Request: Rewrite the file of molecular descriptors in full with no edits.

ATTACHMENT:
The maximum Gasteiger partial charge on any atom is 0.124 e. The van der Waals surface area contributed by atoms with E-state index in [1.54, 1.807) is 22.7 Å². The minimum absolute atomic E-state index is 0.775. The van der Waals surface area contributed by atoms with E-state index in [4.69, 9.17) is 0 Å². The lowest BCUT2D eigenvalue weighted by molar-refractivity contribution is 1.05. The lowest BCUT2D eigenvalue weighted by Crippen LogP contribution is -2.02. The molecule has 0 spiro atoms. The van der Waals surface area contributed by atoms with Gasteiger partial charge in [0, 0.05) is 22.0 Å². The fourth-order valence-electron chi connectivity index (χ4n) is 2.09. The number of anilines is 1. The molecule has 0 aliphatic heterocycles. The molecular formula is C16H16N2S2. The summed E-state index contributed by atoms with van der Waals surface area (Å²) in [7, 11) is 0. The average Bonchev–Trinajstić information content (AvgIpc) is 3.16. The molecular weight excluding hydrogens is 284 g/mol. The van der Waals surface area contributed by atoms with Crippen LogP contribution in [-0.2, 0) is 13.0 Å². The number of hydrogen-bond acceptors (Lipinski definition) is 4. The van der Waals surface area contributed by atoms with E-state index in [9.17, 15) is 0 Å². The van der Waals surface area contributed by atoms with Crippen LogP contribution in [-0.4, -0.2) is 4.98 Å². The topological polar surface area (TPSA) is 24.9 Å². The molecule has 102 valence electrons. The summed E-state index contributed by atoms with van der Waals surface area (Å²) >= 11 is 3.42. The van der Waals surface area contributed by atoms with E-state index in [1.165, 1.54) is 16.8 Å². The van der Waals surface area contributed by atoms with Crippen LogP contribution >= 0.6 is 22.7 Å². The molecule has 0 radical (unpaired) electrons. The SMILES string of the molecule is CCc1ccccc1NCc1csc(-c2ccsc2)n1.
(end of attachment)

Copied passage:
The maximum Gasteiger partial charge on any atom is 0.124 e. The van der Waals surface area contributed by atoms with E-state index in [1.54, 1.807) is 22.7 Å². The minimum absolute atomic E-state index is 0.775. The van der Waals surface area contributed by atoms with E-state index in [4.69, 9.17) is 0 Å². The lowest BCUT2D eigenvalue weighted by molar-refractivity contribution is 1.05. The lowest BCUT2D eigenvalue weighted by Crippen LogP contribution is -2.02. The molecule has 0 spiro atoms. The van der Waals surface area contributed by atoms with Gasteiger partial charge in [0, 0.05) is 22.0 Å². The fourth-order valence-electron chi connectivity index (χ4n) is 2.09. The number of anilines is 1. The molecule has 0 aliphatic heterocycles. The molecular formula is C16H16N2S2. The summed E-state index contributed by atoms with van der Waals surface area (Å²) in [7, 11) is 0. The average Bonchev–Trinajstić information content (AvgIpc) is 3.16. The molecular weight excluding hydrogens is 284 g/mol. The van der Waals surface area contributed by atoms with Crippen LogP contribution in [-0.2, 0) is 13.0 Å². The number of hydrogen-bond acceptors (Lipinski definition) is 4. The van der Waals surface area contributed by atoms with E-state index in [9.17, 15) is 0 Å². The van der Waals surface area contributed by atoms with Crippen LogP contribution in [-0.4, -0.2) is 4.98 Å². The topological polar surface area (TPSA) is 24.9 Å². The molecule has 102 valence electrons. The summed E-state index contributed by atoms with van der Waals surface area (Å²) >= 11 is 3.42. The van der Waals surface area contributed by atoms with E-state index in [1.165, 1.54) is 16.8 Å². The van der Waals surface area contributed by atoms with Crippen LogP contribution >= 0.6 is 22.7 Å². The molecule has 0 radical (unpaired) electrons. The SMILES string of the molecule is CCc1ccccc1NCc1csc(-c2ccsc2)n1.